Coming back empty-handed
KAI RYSSDAL: It wasn't just Fed Chairman Ben Bernanke that Henry Paulson took to China with him. A third of the whole Cabinet was there in theory to set the stage for more economic discussions but in reality to get the Chinese to ease up on their currency. The delegation batted about .500 with some fancy political footwork by Mr. Bernanke thrown in for good measure. Ruth Kirchner reports now from Beijing.
RUTH KIRCHNER: After two days of talk, Treasury Secretary Henry Paulson told a news conference he and his high powered team got some tangible results. He said China agreed to let the New York Stock Exchange and NASDAQ open offices in Beijing. But on what he described as the core issue, China's currency regime, there was little progress. Paulson put on a brave face.
HENRY PAULSON: We had a very good discussion on that and an unusually good interchange of ideas.
Earlier in the day, Fed Chairman Ben Bernanke spoke at a leading think tank. He had plans to do some talking on the currency. In his prepared remarks, he called the undervalued yuan a subsidy for Chinese companies. But in his actual speech, he softened the wording:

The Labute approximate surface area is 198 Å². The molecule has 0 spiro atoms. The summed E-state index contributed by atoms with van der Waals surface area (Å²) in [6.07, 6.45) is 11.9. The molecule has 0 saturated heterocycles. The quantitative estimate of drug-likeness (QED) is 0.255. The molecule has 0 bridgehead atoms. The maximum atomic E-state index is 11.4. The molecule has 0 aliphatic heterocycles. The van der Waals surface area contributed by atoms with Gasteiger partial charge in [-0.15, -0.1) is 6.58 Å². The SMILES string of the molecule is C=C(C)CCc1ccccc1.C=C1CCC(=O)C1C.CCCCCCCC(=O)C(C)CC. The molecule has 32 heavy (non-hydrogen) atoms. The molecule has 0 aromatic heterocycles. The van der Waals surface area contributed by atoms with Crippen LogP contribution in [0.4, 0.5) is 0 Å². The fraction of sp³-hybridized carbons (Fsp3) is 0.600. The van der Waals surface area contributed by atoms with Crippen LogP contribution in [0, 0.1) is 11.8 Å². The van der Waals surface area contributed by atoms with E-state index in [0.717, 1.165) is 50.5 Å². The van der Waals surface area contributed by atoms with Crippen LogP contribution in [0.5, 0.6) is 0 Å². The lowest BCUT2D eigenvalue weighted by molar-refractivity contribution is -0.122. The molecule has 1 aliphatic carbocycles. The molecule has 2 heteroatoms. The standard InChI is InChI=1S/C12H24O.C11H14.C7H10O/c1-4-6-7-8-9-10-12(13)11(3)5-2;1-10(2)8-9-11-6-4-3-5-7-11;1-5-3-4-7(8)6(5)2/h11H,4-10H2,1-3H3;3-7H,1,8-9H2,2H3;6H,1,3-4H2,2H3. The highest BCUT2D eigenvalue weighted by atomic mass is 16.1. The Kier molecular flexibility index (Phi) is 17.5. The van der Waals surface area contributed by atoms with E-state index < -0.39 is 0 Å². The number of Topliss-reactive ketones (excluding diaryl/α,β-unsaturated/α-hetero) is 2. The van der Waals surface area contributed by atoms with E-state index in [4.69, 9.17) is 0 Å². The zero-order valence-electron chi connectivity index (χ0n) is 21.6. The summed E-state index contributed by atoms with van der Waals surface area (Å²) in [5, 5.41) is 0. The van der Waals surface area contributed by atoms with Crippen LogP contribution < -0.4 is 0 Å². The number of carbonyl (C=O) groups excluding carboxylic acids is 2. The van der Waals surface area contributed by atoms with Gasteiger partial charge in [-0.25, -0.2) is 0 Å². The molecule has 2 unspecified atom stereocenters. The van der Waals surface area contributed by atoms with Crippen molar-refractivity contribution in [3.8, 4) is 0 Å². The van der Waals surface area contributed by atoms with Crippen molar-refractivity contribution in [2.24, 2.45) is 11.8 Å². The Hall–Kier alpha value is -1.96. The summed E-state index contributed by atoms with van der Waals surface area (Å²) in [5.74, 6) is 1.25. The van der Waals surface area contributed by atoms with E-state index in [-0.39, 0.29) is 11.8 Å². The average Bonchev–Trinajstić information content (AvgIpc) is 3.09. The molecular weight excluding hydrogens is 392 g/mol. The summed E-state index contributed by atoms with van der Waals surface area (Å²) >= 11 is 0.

BEN BERNANKE: Greater scope for market forces to determine the value of the RNB would also reduce an important distortion in the Chinese economy, namely the incentive for Chinese firms to focus on exporting rather than producing for the domestic market.
But none of that broke the ice with the Chinese. Officials only said they would look into a possible reform and declined to make any firm commitments. Secretary Paulson said they hadn't expected any concrete steps anyhow.
HENRY PAULSON: If you want immediate results, then it's not realistic or it's going to be relatively modest things. We're tackling some of the very biggest issues.
The next round of the economic dialogue will take place in Washington in May. In Beijing, I'm Ruth Kirchner for Marketplace.